[Taxacom] Editorial on biodiversity collections

John Grehan calabar.john at gmail.com
Fri Oct 9 17:43:21 CDT 2020

Scott - I agree with most of the sentiments (apart from the molecular
reductionism). However, these have been said before, repeatedly over the
decades. Is this not just talking to ourselves again? Doesn't seem to make
much difference, if any. And it's not just a matter of collections, but the
research staff to support them (as it seems that many museums reduce down
mostly collection managers only or primarily) as active resources developed
though new works (particularly taxonomic studies, but also systematics in
general). So, much as I like most of the sentiments, it seems that I have
heard them before over many decades - to no real effect. Perhaps I am just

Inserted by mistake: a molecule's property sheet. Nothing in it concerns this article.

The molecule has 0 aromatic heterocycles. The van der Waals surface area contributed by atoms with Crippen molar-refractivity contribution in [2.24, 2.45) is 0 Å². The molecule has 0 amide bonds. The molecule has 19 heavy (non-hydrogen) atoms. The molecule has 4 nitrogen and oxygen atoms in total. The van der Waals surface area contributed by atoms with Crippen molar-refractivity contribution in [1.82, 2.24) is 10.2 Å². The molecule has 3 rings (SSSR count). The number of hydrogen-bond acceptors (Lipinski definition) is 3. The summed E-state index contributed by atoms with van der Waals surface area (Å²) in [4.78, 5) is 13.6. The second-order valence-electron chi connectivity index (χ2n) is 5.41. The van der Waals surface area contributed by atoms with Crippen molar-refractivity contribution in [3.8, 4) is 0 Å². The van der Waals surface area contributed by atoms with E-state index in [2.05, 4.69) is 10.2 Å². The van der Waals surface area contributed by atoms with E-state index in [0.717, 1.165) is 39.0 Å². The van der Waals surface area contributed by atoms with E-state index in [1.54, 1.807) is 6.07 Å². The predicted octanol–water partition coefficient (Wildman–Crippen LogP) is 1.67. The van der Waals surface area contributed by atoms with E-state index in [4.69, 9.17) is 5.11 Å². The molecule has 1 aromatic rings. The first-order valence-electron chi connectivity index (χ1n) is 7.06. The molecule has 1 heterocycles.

getting too old.

John Grehan

On Fri, Oct 9, 2020 at 2:48 PM Miller, Scott via Taxacom <
taxacom at mailman.nhm.ku.edu> wrote:

> This editorial published today in SCIENCE focuses attention on the
> importance of biological collections in efforts to preserve biodiversity.
> The final paragraph, shown below, is especially relevant in these times.
> Raven, P. H., and S. E. Miller. 2020. Here today, gone tomorrow. Science
> 370(6513):149.
> Free download at https://science.sciencemag.org/content/370/6513/149
> "Many of the world's biological collections are in institutions that
> depend in part on attendance for their support. In this time of coronavirus
> disease 2019 (COVID-19), many of them will fail financially or be unable to
> continue maintaining their own collections. These and other potentially
> "orphan" collections have immense value and should be monitored and
> incorporated as needed into permanent homes. This is likely to be our last
> chance to know many of Earth's species. We must make the most of it."
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